In order to explore the effects of MEG3, first, the MTT assay was conducted to compare the proliferation ability of the cells among all groups by drawing proliferation curves. We found that the proliferation ability of the pCDNA-MEG3 group appeared to be significantly reduced compared with that of the NC group (P<0.05) from the third day after transfection. The data showed that the greatest percentage reduction in proliferation ability was 0.95±0.03% (Fig. 3A). It was shown that MEG3 could inhibit the proliferation of MG63 cells.

In order to study the changes to cells, we analysed the cell cycle distribution by means of flow cytometry. The results showed that the G0/G1 phase constituted 73.92±1.90% of the cells in the pCDNA-MEG3 group and 53.61±2.30% in the NC group. S phase cells accounted for 11.01±2.10% of the cells in the pCDNA-MEG3 group and 23.93±1.70% in the NC group. G2 phase cells accounted for 15.01±1.30% of the cells in the pCDNA-MEG3 group and 22.41±1.50% in the NC group (Fig. 3B, C). By analysing the data, we found that the cells of G0/G1 phase more frequent in the pCDNA-MEG3 group were than in the NC group, while the cells of the S phase were relatively less frequent (P<0.05; Fig. 3D). These results also showed that the cell proliferation index ((S+G2)/(G0/G1+S+G2)) had decreased by 10.26±3.12% in the pCDNA-MEG3 group compared with the NC group (Fig. 3E), indicating that the up-regulation of MEG3 could inhibit the proliferation ability of MG63 cells.

MEG3 inhibits the invasion of MG63 cells

The transwell invasion assay was used to detect the differences in cell invasion ability between the NC group and pCDNA-MEG3 group. By transferring Matrigel from the upper chamber to the lower chamber, the number of cells in the NC group and pCDNA-MEG3 group were 137±10.13 and 53±8.94, respectively (Fig. 4A, B). In this experiment, the number of MG63 cells in the lower chamber was significantly smaller in the pCDNA-MEG3 group than in the NC group (P<0.05) (Fig. 4C). This procedure indicated that the over-expression of MEG3 could inhibit the invasion ability of MG63.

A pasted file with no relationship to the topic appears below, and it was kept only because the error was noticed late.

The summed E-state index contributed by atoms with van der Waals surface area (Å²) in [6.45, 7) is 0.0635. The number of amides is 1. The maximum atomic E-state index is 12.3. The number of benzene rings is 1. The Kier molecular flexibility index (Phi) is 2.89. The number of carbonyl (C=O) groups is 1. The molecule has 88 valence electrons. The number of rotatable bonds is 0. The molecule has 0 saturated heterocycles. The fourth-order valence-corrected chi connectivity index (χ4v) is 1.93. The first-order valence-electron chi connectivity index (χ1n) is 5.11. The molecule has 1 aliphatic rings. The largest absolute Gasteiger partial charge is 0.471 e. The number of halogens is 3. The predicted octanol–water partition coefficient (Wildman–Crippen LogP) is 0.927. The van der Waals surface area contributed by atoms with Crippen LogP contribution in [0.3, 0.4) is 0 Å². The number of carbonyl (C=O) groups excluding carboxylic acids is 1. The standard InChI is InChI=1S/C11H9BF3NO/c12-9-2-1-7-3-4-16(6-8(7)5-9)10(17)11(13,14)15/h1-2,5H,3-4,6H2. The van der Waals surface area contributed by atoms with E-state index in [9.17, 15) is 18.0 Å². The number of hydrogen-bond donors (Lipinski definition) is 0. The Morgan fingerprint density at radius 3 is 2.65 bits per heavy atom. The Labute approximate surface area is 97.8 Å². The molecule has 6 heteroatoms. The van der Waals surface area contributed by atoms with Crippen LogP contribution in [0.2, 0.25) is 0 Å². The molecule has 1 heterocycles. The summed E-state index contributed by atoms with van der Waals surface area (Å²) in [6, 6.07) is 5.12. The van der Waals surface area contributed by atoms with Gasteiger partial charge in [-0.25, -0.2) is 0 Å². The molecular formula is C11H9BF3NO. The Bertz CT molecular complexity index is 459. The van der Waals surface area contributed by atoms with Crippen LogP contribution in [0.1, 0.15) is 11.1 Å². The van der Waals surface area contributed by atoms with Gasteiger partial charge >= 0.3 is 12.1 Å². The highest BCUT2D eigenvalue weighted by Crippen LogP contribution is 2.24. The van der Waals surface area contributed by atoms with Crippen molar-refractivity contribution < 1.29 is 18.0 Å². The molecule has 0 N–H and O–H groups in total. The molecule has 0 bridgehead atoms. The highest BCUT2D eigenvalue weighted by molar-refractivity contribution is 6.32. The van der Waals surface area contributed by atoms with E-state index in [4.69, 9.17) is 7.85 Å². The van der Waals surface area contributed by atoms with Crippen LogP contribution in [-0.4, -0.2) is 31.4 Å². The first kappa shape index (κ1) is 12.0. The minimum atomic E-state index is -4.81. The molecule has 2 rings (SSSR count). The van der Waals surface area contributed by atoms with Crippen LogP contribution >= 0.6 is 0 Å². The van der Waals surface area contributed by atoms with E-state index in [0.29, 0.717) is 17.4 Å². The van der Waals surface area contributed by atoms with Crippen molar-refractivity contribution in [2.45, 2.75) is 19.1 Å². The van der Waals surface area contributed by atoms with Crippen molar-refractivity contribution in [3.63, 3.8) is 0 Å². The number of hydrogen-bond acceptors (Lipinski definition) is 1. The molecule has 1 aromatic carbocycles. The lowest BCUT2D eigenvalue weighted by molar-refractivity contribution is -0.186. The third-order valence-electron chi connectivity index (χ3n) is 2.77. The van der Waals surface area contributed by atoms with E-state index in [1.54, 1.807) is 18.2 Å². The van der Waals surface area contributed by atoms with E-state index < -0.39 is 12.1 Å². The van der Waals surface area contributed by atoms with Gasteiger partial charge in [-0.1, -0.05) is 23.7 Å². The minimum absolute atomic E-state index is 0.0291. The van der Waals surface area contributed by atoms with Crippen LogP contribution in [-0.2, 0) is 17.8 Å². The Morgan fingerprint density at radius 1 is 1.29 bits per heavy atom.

MEG3 activates p53 and reduces the expression of MDM2

To further study the mechanism of MEG3 in MG63 cells, we detected the expression of p53 protein in MEG3-transfected MG63 cells via Western blotting analysis, and the expression of p53 in the pCDNA-MEG3 group was higher than in the NC group (P<0.05). This result indicated that over-expression of MEG3 could activate the transcriptional activity of p53. Western blotting analysis also showed that the expression of the oncogene MDM2 was reduced upon the up-regulation of MEG3 (P<0.05) (Fig. 5A, B). These data suggested that p53 and MDM2 may be involved in the regulation of malignancy by MEG3.

MEG3 regulates the expression of caspase 3, Bcl-2, cyclin D1, and MMP9 in MG63 cells

As the above experiments had shown, the over-expression of MEG3 could inhibit the proliferation and invasion and induce the apoptosis of MG63 cells. In order to explore the biological mechanism of MEG3 at the molecular level, we used western blotting analysis to detect the expression of proteins in downstream pathways related to proliferation, invasion and apoptosis in MG63 cells. Among the proteins related to apoptosis, the expression of caspase 3 in the pCDNA-MEG3 group was significantly up-regulated, while the expression of Bcl-2 in the pCDNA-MEG3 group was significantly down-regulated. Cyclin D1, a protein that is related to cell cycles, had reduced expression in the pCDNA-MEG3 group; MMP9, a protein related to invasion, also showed lower expression in the pCDNA-MEG3 group (Fig. 5C, D). The above data were compared with the NC group as a control, and it was shown that the caspase 3, Bcl-2, cyclin D1, and MMP9 proteins were involved in the regulation of proliferation, invasion and apoptosis of MG63 cells. And we considered that changes in expression levels of these proteins are regulated by MEG3 through p53 and MDM2.

Discussion

lncRNA was once considered to be a type of nucleic acid without any function. However, increasing numbers of studies related to lncRNA gradually revealed that it plays important roles in biological process, and recently, especially in the occurrence, development and the degree of malignancy of various tumours (27). Some studies revealed that the lncRNA MEG3 has low expression in various tumour cells, and in the above experiments, we discovered that the expression of MEG3 in the MG63 cell line and SaOS2 cell line were lower compared with a normal human foetal osteoblast cell line. This result allowed us to infer that MEG3 might be involved in the progression of osteosarcoma cells and encouraged us to focus on the role of MEG3 in biological processes.